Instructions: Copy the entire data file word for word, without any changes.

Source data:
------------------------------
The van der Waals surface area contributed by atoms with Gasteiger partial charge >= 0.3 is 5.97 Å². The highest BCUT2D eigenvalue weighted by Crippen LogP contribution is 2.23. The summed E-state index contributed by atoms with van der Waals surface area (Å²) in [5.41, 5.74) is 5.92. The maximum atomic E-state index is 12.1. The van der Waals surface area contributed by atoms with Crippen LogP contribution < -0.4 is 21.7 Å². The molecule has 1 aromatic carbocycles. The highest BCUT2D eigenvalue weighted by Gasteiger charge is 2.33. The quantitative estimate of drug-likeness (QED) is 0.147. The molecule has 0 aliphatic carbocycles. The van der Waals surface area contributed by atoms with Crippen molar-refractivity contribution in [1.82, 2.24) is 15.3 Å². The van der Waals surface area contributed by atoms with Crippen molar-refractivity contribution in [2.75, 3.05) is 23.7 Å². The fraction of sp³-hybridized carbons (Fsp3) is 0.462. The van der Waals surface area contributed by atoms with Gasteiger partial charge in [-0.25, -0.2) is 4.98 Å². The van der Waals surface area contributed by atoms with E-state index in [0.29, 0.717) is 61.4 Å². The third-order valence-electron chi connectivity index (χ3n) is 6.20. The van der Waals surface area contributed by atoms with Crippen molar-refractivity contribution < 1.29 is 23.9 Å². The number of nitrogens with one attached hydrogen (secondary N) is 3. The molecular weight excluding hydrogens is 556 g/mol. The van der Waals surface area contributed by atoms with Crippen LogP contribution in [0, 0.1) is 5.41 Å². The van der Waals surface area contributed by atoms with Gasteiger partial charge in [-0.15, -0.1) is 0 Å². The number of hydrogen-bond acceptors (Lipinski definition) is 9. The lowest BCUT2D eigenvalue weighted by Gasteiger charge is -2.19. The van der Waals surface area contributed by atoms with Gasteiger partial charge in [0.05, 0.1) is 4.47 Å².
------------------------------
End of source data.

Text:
The van der Waals surface area contributed by atoms with Gasteiger partial charge >= 0.3 is 5.97 Å². The highest BCUT2D eigenvalue weighted by Crippen LogP contribution is 2.23. The summed E-state index contributed by atoms with van der Waals surface area (Å²) in [5.41, 5.74) is 5.92. The maximum atomic E-state index is 12.1. The van der Waals surface area contributed by atoms with Crippen LogP contribution < -0.4 is 21.7 Å². The molecule has 1 aromatic carbocycles. The highest BCUT2D eigenvalue weighted by Gasteiger charge is 2.33. The quantitative estimate of drug-likeness (QED) is 0.147. The molecule has 0 aliphatic carbocycles. The van der Waals surface area contributed by atoms with Crippen molar-refractivity contribution in [1.82, 2.24) is 15.3 Å². The van der Waals surface area contributed by atoms with Crippen molar-refractivity contribution in [2.75, 3.05) is 23.7 Å². The fraction of sp³-hybridized carbons (Fsp3) is 0.462. The van der Waals surface area contributed by atoms with Gasteiger partial charge in [-0.25, -0.2) is 4.98 Å². The van der Waals surface area contributed by atoms with E-state index in [0.29, 0.717) is 61.4 Å². The third-order valence-electron chi connectivity index (χ3n) is 6.20. The van der Waals surface area contributed by atoms with Crippen molar-refractivity contribution < 1.29 is 23.9 Å². The number of nitrogens with one attached hydrogen (secondary N) is 3. The molecular weight excluding hydrogens is 556 g/mol. The van der Waals surface area contributed by atoms with Crippen LogP contribution in [0, 0.1) is 5.41 Å². The van der Waals surface area contributed by atoms with Gasteiger partial charge in [-0.15, -0.1) is 0 Å². The number of hydrogen-bond acceptors (Lipinski definition) is 9. The lowest BCUT2D eigenvalue weighted by Gasteiger charge is -2.19. The van der Waals surface area contributed by atoms with Gasteiger partial charge in [0.05, 0.1) is 4.47 Å².